Building A Bridge To Asshole Island

This week Adam and Ray chat about lifting driveways, window replacement, and why homeowner’s associations cause more problems than they solve.

Show Summary

Adam opens the show complimenting Ray on his solo-hosting job last week. The guys discuss being confused by people’s last names, and why Ray may resemble Andy Warhol. They also respond to a video question about using screws vs. ring shank nails, and then answer an email question about a driveway being lifted by a tree root. Later, fans call in with questions about insulation, replacing windows, and finishing a basement under a condo. As the show wraps up, Adam rants about homeowner’s associations, and the guys help a caller fix his toilet.

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Show Credits

Producers: Matt Fondiler & Gary Smith
Audio/Post-Production/Show Summary: Matt Fondiler
Phones/Researcher/Web Engineer: Gary Smith

Ace on the House Theme Song: Jason Boots (hear more music at

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  • Paul Froelich

    This show was a solid triple.

    Last week with Ray as host was Roy Hobbs’ hit into the stadium lights at the end of The Natural.

    Stay hungry, Oldhafer.

  • Dave the Plumber

    Hey Fellas, Good call on the bad flapper…except, I would advise not using a shitty aftermarket flapper in your shitter. OEM Flappers last much longer and fit better. You wouldn’t put shitty Chinese aftermarket brake pads on your Ford Dually would you? No. You’d use slightly less shitty OEM pads that, although made in China, at least had a round eye standing next to the assembly line eating egg rolls and putting his giant sized American glove over the top of beer bottle as it passes him on the line heading for the capping station…but I digress. Here’s a link to the Kohler Toilet Service Parts online parts guide–it’s all you need if you own a Kohler. I’m sure other brands have parts lists, but this one is about the best I’ve seen.

    Remember, Shit goes downhill, farts go uphill, and payday is Friday!

  • Roger the Engineer

    Looking at the cut trusses I have to ask if an engineer was involved in the design. If so, OK do what was on the drawings he gave you. If not, No Bueno! You can’t cut those trusses without making sure what you are doing is going to work structurally. It is not a homeowner project. Loads are being collected and redistributed when the trusses are cut and supported by headers as seen in the video. The loads have to be “chased” from the roof to the foundations, and stability issues need to be considered.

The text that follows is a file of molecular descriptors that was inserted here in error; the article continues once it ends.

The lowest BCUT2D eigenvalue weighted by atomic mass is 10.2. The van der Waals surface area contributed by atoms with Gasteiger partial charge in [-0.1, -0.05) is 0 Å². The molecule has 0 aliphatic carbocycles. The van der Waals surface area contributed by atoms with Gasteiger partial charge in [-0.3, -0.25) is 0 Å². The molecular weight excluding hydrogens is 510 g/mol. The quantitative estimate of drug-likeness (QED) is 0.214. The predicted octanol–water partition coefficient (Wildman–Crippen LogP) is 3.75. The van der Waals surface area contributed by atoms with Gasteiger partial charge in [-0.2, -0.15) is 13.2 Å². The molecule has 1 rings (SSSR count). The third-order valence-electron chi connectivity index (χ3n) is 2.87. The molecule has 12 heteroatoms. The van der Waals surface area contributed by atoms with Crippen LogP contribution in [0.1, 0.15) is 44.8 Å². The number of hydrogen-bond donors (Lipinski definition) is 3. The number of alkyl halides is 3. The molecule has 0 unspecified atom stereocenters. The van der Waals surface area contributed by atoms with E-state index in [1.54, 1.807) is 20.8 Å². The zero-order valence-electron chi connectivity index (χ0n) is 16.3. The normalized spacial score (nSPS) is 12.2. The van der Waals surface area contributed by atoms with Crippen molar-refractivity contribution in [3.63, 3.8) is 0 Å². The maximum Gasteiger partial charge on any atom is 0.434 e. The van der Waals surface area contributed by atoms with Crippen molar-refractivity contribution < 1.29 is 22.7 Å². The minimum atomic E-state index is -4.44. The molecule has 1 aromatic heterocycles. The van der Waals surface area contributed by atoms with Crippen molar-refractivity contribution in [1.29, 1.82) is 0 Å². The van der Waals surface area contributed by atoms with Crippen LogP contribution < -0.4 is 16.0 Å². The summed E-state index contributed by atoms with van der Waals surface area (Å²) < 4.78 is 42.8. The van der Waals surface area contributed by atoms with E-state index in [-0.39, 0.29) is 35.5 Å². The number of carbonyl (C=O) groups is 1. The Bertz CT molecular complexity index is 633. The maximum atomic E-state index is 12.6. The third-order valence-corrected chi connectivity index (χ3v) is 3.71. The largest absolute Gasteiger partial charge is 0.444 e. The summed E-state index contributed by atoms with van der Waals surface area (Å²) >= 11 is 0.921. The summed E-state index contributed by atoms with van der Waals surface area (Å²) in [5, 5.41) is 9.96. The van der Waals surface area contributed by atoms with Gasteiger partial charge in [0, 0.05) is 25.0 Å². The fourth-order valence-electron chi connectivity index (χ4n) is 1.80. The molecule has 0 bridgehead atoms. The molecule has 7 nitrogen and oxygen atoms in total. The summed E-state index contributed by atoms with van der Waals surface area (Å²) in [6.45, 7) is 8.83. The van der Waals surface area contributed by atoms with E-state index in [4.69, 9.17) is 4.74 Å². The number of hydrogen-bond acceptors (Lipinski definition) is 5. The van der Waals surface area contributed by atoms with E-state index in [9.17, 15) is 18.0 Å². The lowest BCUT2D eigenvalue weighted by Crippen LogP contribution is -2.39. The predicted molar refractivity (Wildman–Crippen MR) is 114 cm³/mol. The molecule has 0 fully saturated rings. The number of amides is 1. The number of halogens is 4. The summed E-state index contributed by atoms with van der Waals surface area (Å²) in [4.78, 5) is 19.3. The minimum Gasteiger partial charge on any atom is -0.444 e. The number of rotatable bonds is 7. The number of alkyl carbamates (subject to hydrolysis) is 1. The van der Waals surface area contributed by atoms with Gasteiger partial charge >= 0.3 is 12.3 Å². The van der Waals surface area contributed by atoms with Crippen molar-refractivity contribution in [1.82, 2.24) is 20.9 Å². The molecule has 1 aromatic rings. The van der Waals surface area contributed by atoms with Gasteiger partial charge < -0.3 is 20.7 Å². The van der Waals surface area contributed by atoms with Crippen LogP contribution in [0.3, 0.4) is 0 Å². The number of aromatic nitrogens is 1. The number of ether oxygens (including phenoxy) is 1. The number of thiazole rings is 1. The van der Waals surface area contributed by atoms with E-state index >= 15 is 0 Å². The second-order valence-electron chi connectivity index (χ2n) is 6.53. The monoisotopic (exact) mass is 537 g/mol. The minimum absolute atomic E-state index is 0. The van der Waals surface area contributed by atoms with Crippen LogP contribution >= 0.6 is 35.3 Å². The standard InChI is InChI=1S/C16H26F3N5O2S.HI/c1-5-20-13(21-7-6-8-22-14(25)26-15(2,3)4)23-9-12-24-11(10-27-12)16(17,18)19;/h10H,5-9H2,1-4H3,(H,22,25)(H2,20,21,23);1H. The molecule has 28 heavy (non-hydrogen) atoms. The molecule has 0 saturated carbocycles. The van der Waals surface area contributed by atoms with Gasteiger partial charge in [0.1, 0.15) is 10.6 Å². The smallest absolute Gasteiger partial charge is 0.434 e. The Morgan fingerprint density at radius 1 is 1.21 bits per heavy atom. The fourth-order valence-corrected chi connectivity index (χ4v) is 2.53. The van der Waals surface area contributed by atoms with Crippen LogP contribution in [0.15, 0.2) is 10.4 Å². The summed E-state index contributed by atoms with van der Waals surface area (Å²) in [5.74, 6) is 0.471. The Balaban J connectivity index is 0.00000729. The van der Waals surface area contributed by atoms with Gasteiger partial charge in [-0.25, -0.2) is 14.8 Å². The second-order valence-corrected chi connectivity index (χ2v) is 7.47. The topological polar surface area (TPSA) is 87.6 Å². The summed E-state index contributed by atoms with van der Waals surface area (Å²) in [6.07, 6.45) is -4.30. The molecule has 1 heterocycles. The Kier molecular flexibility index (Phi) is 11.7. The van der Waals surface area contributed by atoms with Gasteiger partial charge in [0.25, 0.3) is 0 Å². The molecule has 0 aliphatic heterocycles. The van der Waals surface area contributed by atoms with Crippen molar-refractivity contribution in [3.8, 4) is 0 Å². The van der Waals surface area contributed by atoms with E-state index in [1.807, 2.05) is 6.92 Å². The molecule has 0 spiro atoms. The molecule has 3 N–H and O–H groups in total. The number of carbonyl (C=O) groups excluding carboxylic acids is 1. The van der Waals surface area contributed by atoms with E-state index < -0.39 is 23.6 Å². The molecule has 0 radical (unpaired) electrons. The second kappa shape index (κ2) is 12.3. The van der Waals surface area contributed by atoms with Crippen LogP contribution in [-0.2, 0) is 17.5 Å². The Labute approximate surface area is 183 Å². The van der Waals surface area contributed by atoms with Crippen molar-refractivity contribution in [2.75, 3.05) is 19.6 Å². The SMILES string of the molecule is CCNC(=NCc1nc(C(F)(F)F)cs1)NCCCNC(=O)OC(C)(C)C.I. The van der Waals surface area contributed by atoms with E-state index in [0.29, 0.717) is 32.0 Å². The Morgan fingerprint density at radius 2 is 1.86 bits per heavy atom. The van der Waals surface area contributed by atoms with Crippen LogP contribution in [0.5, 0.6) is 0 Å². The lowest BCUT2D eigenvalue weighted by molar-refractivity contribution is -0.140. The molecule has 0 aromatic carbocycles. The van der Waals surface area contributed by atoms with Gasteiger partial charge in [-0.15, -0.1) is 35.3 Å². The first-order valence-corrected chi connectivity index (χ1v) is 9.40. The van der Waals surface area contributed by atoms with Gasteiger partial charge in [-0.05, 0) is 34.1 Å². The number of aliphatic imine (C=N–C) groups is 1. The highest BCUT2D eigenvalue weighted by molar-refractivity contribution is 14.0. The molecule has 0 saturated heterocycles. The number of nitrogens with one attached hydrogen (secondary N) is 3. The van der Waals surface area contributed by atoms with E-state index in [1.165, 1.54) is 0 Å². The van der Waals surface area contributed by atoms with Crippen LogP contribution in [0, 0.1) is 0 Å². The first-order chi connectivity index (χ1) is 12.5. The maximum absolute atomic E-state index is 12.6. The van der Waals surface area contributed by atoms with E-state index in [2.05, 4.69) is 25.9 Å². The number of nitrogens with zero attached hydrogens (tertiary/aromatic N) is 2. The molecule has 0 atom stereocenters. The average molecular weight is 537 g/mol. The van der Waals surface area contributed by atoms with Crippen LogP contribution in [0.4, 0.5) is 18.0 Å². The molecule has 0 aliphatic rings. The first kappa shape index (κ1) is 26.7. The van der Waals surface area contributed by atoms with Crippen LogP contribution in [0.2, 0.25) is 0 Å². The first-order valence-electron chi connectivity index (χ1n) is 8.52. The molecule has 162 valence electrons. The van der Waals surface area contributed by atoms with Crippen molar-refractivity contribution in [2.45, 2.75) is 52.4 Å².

• Dave the Plumber

    I’m with Roger the Engineer…YIKES. A truss is an engineered member, not dissimilar to one side of a suspension bridge: and, from what I can see, there is no clear load transfer from roof down. I see 2 “web” sections with 2 different load distribution directions supported by a single 2 x 12ish with no clear indication of where all that load is being transferred. Mr. Paxton please call an Engineer as you family will live under (and on) this. Don’t get in the dog house by turning your house into one!

  • TrimCat

    He’s building a pretty good sized dormer from the looks of it which means two things:
    1. Unless he lives in the middle of a Louisiana swamp, he probably has a building permit, WHICH MEANS, in most cases, he will have to have an architect stamped set of plans, WHICH MEANS, the cut trusses will have been accounted for.
    2. “Dormer” means that eventually those trusses won’t be there at all, therefore the whole engineering part of it is moot. If I had to guess, I would say the 2 x 12ish members you see there are temporary bracing.

  • Roger the Engineer


    Assuming someone has a permit just because they start a renovation project is assuming way too much. I must ask if you have an engineering or construction background. Because, frankly, you don’t know what you’re talking about. It’s not my house and not my problem, I just don’t want folks proceeding with something that is dangerous.

  • Architect Todd

    The Squeeky floors are the least of this guys worries. . . .He might have it figured out via an engineer but the process seems all wrong. A for effort but A good snow and some wind wont help him.

    Also, Adam was right…something is sinking on the slab question. No tree can lift a slab like that. My bet, the Slab is sinking on the end away from the garage and bucking up at the garage. Like a raft over loaded on one end. The original builder probably used crap fill near the street.

  • Architect Todd

    ….not hat channel.. . . “Z” Channel.

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